The false-nine-toting 3-4-3 in which Brendan Rodgers sent out his Liverpool side at Old Trafford was described in some quarters as ‘a managerial suicide note’.
Yet it was merely the latest in a kaleidoscopic selection of formations the Northern Irishman has used during his time at Anfield – five have been seen in 2014/15 alone.
Returning to the 4-2-3-1 that has earned the Merseysiders five wins and two draws in the eight games it has been employed (according to whoscored.com) may seem like the obvious manoeuvre.
However, given Rodgers’ track record as a tactical chameleon that merely makes it less likely to happen, with the following trio of tweaks sure to be seen in the coming weeks as he tries to shrug off 3/1 sack race second-favouritism.
Playing himself alongside Steven Gerrard at centre-half.
The skipper’s defensive nous is clear for all to see after a season and a bit in deep-midfield, yet Rodgers had called it back in November 2013, telling the BBC:
“I look at Steven and I think he can play as a number two centre-half later in his career.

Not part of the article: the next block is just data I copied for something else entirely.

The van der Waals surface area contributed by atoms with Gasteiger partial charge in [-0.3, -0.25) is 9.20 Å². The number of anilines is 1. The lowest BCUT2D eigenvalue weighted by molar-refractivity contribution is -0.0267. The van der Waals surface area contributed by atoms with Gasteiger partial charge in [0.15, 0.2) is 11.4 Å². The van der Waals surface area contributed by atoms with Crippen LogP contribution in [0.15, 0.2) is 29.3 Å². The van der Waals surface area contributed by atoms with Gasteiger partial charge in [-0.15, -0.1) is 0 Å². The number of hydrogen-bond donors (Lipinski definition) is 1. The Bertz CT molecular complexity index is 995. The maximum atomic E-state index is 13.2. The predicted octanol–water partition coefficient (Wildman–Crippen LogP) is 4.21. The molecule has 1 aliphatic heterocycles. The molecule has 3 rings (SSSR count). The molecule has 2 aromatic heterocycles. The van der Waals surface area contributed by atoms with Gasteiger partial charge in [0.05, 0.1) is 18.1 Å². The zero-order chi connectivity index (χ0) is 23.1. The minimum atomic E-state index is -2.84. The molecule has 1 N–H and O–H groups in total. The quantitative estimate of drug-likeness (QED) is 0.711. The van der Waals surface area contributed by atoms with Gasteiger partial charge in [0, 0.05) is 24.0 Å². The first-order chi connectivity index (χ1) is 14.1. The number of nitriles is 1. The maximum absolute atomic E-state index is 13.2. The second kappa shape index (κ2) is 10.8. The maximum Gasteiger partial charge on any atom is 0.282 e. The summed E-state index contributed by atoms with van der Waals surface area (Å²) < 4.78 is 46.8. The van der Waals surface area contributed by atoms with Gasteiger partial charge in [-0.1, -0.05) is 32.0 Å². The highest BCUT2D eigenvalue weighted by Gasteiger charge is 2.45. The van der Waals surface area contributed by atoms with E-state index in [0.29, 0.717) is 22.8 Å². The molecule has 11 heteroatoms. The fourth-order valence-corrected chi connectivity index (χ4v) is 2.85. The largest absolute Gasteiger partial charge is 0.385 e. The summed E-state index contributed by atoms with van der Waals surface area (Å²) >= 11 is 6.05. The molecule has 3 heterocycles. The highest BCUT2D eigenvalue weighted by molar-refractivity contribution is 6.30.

“You play against teams where they’ve got one up [front] and I think he can play as a right-sided centre-half.”
It’s a move that may be closer than expected with the demands of life in midfield taking their toll on the veteran and the concessions continuing to mount up.
Who better to talk Gerrard through his early games in the role than the 5ft 6in former Ballymena United defender and architect of Liverpool’s defensive philosophy?
Maxing out on leaden-footed target men.
Having made the bold decision to replace Luis Suarez with a series of less than sprightly centre-forwards it’s only a matter of time until the small, speedy and skilful attack of 2013/14 has been completely replaced by number nines.
Wilfried Bony is being linked with an Anfield switch in January and he is included here, with Daniel Sturridge shunted out to the wing in order to minimise pace in the centre.
Playing two full-backs on each side.
Rodgers is blessed with an embarrassment of riches when it comes to forward-thinking wide defencemen.
Unfortunately their inclinations mean they can be caught equally red-faced when the ball is mislaid while they’re Forrest Gumping up the flanks.
Double-dosing would provide vast amounts of width along with the combined defensive diligence of at least one Andre Santos one each wing.